Largest ever dark matter map revealed

12 January 2012 by Anonymous (not verified)

Dark matter: we don't know what it is, but we can figure out where it has to be. This week an international team of astronomers, including Oxford Astrophysics' Malin Velander and Lance Miller, showed the world the largest dark matter map ever created. It's caused quite a stir in the world of science; the map has exciting implications for our understanding of the fundamental building blocks of our Universe.

What is dark matter? The simple answer is that nobody knows. What we do know is that only 17 percent of all the matter in the Universe is made of atoms - hydrogen, helium, and other elements. This means that all the stars and gas in all the galaxies we see make up only a small fracton of what is truly out there. The rest seems to be made of something scientists have named "dark matter", matter which neither emits nor absorbs light, so that we cannot observe it directly. Which of course makes mapping it that much more difficult.

The CFHTLenS team, led by Catherine Heymans of the University of Edinburgh and Ludovic Van Waerbeke of the University of British Columbia in Canada, has nevertheless managed this feat. Capitalising on the fact that gravity actually bends light, the team has studied more than 10 million galaxies in four patches of sky, and recorded the minute distortions induced by the dark matter between us and them. These distortions have then been combined to give us a clear picture of exactly where the dark matter is located.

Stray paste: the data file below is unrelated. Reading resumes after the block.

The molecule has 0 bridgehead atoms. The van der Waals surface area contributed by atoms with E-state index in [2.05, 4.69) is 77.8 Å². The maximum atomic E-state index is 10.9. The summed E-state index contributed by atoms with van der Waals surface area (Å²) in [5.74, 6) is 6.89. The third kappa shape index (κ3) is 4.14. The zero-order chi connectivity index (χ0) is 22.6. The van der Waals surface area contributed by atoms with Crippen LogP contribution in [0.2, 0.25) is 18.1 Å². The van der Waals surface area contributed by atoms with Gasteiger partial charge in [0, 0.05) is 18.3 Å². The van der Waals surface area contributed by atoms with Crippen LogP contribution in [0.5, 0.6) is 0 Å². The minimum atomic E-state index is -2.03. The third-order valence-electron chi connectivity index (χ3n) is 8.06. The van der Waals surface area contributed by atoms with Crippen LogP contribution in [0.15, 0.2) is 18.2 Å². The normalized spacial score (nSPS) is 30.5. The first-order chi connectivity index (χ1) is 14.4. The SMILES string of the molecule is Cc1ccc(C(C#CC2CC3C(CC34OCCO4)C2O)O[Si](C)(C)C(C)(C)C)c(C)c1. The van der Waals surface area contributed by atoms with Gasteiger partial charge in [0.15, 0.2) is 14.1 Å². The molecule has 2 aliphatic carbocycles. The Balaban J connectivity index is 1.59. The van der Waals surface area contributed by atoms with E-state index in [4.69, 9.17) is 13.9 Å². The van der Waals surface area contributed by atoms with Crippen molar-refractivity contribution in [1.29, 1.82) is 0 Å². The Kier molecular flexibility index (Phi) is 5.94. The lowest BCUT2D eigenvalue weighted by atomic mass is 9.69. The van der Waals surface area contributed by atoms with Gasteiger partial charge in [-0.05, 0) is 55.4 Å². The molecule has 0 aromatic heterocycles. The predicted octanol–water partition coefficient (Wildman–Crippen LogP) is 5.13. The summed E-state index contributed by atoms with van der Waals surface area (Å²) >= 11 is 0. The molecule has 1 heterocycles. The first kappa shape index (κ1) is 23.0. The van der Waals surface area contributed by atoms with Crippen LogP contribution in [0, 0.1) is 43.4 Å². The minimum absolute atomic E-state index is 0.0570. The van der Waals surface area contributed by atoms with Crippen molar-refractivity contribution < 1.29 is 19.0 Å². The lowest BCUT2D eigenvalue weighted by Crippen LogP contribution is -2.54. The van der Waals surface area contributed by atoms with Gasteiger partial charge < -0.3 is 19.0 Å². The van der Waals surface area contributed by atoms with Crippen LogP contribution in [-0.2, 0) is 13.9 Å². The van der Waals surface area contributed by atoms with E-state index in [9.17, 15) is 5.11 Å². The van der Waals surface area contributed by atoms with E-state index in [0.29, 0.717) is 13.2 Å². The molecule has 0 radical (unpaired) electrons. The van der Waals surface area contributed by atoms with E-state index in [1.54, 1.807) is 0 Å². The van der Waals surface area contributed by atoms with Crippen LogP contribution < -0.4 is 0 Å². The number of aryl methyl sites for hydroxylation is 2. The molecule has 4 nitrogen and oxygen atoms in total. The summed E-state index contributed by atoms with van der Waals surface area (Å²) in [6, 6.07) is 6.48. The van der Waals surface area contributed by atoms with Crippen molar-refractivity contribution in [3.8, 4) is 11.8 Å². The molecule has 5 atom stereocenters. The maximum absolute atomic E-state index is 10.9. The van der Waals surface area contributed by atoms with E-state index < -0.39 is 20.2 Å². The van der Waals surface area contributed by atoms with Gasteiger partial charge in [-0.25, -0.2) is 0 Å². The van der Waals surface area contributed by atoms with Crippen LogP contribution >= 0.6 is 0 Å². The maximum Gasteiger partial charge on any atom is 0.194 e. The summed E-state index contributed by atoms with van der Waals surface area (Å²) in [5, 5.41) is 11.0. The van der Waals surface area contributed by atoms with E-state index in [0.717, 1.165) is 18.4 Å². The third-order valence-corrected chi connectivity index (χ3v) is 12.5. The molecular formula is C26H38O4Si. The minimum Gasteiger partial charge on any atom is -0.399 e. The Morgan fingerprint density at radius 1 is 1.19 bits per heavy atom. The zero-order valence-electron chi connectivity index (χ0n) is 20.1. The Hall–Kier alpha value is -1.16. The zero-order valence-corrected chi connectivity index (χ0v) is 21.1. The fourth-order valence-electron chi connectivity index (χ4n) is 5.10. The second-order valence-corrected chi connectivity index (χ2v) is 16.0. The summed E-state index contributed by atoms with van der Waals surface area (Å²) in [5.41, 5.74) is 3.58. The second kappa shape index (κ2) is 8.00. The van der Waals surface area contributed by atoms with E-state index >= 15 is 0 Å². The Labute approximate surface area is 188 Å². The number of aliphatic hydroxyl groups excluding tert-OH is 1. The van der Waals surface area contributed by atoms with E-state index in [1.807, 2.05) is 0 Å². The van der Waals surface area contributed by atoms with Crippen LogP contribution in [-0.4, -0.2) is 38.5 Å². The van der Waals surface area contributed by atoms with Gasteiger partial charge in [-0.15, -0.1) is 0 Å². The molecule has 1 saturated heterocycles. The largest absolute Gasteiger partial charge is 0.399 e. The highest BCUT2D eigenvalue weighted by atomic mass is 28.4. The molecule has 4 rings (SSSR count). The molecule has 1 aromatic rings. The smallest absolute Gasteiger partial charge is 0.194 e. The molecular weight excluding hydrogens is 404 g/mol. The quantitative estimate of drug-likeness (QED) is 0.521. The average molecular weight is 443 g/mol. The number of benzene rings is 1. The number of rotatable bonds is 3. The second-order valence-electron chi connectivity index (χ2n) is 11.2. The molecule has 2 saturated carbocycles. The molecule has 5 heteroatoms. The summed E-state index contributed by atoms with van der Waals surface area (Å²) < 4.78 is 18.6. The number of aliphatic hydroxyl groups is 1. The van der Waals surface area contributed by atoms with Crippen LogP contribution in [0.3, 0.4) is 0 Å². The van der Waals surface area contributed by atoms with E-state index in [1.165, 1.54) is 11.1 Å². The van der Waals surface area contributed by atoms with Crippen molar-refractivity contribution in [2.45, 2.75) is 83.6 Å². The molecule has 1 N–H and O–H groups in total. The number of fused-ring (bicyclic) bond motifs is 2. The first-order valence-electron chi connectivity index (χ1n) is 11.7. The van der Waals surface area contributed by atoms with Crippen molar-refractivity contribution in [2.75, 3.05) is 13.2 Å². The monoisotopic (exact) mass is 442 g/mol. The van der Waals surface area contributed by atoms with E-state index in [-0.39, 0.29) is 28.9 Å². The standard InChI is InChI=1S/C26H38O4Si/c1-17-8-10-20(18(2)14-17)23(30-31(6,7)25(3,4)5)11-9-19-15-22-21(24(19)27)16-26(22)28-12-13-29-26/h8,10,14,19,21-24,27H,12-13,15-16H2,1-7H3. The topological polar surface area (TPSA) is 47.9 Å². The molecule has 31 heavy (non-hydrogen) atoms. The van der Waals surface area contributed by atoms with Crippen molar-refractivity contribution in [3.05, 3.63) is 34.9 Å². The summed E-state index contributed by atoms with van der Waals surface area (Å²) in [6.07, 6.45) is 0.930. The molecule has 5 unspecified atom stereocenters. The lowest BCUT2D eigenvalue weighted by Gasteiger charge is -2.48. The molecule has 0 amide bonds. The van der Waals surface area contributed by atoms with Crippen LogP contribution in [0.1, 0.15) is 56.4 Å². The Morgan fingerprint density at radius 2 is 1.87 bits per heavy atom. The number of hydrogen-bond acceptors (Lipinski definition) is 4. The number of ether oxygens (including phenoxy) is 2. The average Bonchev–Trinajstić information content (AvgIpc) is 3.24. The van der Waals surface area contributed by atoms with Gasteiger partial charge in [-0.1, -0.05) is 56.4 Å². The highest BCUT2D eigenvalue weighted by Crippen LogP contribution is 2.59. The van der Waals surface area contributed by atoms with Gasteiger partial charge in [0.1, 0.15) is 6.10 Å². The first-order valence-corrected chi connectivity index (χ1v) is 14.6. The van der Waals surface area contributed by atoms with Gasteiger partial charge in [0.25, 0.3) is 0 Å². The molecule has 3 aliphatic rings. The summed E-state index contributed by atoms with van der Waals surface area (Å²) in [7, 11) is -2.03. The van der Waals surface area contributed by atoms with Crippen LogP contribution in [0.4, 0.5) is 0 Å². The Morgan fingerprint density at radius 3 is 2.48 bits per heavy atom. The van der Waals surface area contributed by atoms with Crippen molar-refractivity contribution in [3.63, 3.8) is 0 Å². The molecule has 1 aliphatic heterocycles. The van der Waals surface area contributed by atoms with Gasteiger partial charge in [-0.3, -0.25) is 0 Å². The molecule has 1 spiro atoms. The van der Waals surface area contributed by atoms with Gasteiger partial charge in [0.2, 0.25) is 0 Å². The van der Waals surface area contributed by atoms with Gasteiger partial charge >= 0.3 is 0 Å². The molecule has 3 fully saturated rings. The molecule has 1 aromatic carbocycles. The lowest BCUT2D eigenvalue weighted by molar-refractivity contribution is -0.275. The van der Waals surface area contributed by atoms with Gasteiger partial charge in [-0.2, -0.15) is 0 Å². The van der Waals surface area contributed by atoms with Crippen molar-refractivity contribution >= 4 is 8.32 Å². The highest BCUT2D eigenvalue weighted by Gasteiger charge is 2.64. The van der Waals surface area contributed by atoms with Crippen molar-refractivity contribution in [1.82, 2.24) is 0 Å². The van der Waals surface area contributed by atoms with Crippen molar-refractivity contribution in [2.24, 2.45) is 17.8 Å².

Not only does this map, which is a hundred times larger than its biggest predecessor, fire the imagination, it also supports the currently most widely-accepted model of how the Universe works. As Dr Heymans told BBC News,

Our theories of dark matter say that it should form a giant intricate cosmic web, and that's exactly what we see in this data, a cosmic web that's housing the galaxies that we can see.

These hot results have caused a minor media storm through outlets such as ABC, Fox News, The Telegraph, Universe Today, Huffington Post and even The Daily Mail. There has also been a fair amount of excitement amongst the 2200 leading astronomers who, along with us, attended last week's 219th meeting of the American Astronomical Society in Austin, US. This year's Cannon Prize winner, Rachel Mandelbaum, says that

[The results] are important in themselves, but they're also important as a proof-of-concept for the future, allowing us to see how powerful these methods will be with other data sets to do additional work.

As an example, a new and larger data set is currently being taken using the Very Large Telescope's (VLT) Survey Telescope in Chile. The triumphs of the CFHTLenS team and the expertise accumulated will, in the near future, be applied to this new project, in which Oxford University is also involved. The principal investigator, Koen Kuijken of Leiden University, said:

Over the next three years we will image more than 10 times the area mapped by CFHTLenS, bringing us ever closer to our goal of understanding the mysterious dark side of the Universe.

Categories: news | cosmology | dark matter | weak lensing | velander | miller